Here are some of the legal news stories making headlines this week:

A jury in Georgia found three men guilty of federal hate crimes for killing Ahmaud Arbery.

  • Travis McMichael, Gregory McMichael, and William “Roddie” Bryan were each convicted of one count of a federal hate crime and one count of attempted kidnapping. The McMichaels were additionally convicted for using a firearm during the crime.
  • Travis McMichael shot and killed Arbery, a 25-year-old Black man, in February 2020, while Arbery was jogging in a suburban Georgia neighborhood. The federal trial followed a state trial in which a jury convicted the men of murdering Arbery. The men were later sentenced to life in prison.
  • The federal trial was vastly different from the state trial; the crux of the prosecution’s argument in this trial was that the men targeted Arbery because of his race.
  • Over the week-long trial, prosecutors introduced evidence of the defendants’ past racism, including using racial slurs, making denigrating comments towards Black people, and expressing the desire for violence against Black people. During the prosecution’s opening statement, DOJ civil rights attorney Bobbi Bernstein said, “The evidence, in this case, will prove that if Ahmaud Arbery had been white, he would have gone for a jog, checked out a house under construction, and been home in time for Sunday supper. Instead, he went out for a jog, and he ended up running for his life. Instead, he ended up bleeding to death, alone and scared, in the middle of the street.”
  • The men now face sentences of up to life in prison for the federal conviction. This is a symbolic victory for Arbery’s family and the scores of activists for racial justice who have watched the case closely. But substantively, it is also a means to ensure that the men will serve lengthy prison sentences even if the state convictions are overturned on appeal.

The Supreme Court is back in the news this week.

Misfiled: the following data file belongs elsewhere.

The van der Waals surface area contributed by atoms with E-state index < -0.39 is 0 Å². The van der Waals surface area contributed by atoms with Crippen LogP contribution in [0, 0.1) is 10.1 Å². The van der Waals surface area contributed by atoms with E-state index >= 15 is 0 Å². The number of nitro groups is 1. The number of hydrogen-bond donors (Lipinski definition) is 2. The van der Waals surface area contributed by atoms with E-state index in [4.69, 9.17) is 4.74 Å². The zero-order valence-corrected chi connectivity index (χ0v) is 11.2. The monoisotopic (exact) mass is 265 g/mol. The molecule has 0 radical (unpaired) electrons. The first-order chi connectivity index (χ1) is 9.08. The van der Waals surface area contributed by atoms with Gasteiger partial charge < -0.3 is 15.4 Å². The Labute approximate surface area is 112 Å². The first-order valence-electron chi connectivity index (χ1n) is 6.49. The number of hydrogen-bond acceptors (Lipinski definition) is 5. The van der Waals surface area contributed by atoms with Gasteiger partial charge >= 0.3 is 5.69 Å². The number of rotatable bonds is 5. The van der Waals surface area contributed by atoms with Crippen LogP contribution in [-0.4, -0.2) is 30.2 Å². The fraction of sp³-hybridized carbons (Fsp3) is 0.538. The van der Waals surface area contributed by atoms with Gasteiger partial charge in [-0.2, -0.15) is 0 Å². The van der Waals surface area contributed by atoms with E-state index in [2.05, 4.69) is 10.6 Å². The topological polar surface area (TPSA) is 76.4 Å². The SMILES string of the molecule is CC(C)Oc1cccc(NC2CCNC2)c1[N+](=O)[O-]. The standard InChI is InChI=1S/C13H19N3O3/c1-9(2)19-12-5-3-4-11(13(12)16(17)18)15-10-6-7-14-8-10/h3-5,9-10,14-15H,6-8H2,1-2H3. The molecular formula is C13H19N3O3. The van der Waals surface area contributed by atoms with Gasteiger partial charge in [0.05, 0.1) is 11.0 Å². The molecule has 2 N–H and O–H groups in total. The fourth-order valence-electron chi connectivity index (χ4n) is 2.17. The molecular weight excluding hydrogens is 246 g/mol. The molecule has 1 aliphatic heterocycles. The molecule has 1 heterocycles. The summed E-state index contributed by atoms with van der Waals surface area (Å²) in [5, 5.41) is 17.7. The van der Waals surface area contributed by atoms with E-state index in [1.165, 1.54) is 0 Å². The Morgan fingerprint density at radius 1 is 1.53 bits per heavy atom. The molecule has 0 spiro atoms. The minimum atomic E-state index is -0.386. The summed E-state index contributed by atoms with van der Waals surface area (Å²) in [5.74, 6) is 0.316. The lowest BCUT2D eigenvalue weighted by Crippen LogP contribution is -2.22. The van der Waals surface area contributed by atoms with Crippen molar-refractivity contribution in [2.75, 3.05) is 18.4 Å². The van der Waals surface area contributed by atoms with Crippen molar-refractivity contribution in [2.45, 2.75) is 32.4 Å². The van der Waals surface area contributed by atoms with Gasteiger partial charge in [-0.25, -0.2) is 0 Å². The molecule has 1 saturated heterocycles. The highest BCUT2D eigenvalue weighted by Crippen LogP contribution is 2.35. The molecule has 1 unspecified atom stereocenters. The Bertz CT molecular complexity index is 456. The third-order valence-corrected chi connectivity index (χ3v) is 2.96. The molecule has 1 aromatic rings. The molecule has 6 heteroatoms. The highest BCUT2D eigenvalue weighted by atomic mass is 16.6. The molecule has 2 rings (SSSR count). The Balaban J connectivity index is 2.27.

• The Court issued a slew of orders on Tuesday. The Justices rejected a challenge by former President Donald Trump seeking to shield from the January 6th Committee a trove of White House documents, thus ending the monthslong battle. The Committee is reportedly already in possession of the documents following a Court order last month in which the Justices declined to intervene in the matter.
  • However, the Court granted certiorari in a case with implications for LGBTQ+ rights. The case, 303 Creative LLC v. Elenis, was filed by a graphic designer, Lorie Smith, who objects to same-sex marriage on religious grounds, and therefore she does not want to design websites for same-sex couples. Smith is challenging a Colorado law that prohibits businesses from discriminating against LGBTQ+ people. The Court is expected to hear oral argument in this case next term.
  • Meanwhile, President Joe Biden has yet to announce his nominee to replace retiring Justice Stephen Breyer. In a speech last month, Biden said it was his “intention to announce [his] decision before the end of February.” Thus far, Biden has reportedly interviewed at least three potential nominees, including D.C. Circuit Court of Appeals Judge Ketanji Brown Jackson, California Supreme Court Justice Leondra Kruger, and South Carolina District Court Judge J. Michelle Childs.

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